• Sometimes it takes a voice like John the Baptist to remind us that when we own more than we can possibly use, while someone next to us goes without, then we are part of the problem.
• Sometimes it takes a voice like Jesus, who grew up listening to Mary’s songs and John’s ranting, to remind us that we cannot serve God and Mammon, and that there is only one God worth worshipping.

We are exiles in a land of consumption, where the sounds of credit cards swiping are our hymntunes and the sights of “Doorbuster Sales” signs are our icons. Where the firstfruits of our offering are given is to assuage the guilt of “did I get them enough this year?” This land is not our home.

As well, I believe that we are exiles in a land of dehumanization. I believe that this phenomenon – of judging a person by their age or gender or race or appearance instead of seeing them for who God created them to be – is rampant in our culture.

The examples of Ferguson and Staten Island and Cleveland make this uncomfortably apparent. Now, those much wiser and closer to the heart of the issues of these police cases have spoken and spoken eloquently about the causes of the cultural and racial distrust that exists. And for me as a white male to say I understand everything happening here would be the height of folly. But my read on the situation is that one of the core issues has to do with the tendency that we all have to dehumanize the “other.”
Race is one of many ways that dehumanize the other, and as these high-profile cases have shown, and when one race holds most of the power, even when they are the less populous, the resulting apartheid-like conditions and felt-hopelessness are likely to be violent. It says something about a culture where those in power are allowed – even encouraged – to dehumanize citizens based on their race, their socioeconomic status, or even their past actions. We try to teach our children that there is a difference between being a bad person and a person who has done bad things. But when our adults do not understand the difference, the result is that human beings are reduced to being “perps,” or “thugs,” or enemies who deserve any level of unchecked retribution. Or even on the flipside, human beings on the police force become “pigs,” or “Gestapo” or an enemy that deserves any violent reaction. When a citizenry is filled with dehumanizing fear of its police force, and the police force is filled with dehumanizing fear of its citizenry, no good will come of it. And when one of those groups is armed with political power and literally armed for war, a violent outcome is inevitable.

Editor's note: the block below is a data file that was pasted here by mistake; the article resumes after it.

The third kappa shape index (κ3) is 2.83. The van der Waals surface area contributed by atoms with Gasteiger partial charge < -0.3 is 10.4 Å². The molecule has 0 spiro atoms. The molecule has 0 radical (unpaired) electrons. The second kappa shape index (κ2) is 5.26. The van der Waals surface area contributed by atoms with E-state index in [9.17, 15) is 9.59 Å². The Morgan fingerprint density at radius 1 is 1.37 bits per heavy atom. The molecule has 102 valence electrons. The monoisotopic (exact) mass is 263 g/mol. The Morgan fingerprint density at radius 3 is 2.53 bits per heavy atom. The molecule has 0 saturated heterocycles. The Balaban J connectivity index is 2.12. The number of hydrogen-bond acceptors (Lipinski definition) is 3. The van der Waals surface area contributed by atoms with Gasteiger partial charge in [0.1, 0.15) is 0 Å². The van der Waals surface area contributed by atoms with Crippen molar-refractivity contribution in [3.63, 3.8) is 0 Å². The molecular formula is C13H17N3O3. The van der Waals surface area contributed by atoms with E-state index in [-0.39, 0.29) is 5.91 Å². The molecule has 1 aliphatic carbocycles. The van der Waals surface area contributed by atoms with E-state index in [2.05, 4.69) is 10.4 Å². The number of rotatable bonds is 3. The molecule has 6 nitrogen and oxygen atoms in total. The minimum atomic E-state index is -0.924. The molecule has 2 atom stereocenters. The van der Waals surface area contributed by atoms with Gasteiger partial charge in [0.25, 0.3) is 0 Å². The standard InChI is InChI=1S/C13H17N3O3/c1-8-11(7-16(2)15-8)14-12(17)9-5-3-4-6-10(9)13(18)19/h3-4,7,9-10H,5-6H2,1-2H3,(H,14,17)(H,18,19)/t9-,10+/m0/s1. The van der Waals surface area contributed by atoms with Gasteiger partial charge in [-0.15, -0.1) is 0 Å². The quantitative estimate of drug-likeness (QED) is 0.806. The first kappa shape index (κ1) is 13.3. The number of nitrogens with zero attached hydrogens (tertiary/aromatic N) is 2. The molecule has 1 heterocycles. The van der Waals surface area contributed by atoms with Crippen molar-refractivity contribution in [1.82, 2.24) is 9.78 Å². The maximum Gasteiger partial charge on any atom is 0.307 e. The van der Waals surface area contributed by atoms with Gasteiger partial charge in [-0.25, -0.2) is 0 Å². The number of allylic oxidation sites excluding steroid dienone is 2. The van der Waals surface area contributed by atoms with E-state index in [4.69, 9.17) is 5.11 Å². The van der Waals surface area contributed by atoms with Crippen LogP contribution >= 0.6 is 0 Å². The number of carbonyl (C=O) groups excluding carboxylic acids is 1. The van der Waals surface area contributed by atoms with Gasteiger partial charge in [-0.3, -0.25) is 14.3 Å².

And for us to say that things are different here in safe, little Lawrence is to miss the point. For each of us has the capability to dehumanize or characterize or stereotype the “other.” But as exiles in a land of dehumanization, we as Christians have the opportunity to look at the land around us with a critical eye and ask thoughtful and critical questions about our own community and our own participation in dehumanization.

• How do we contribute to our current political climate of polarization?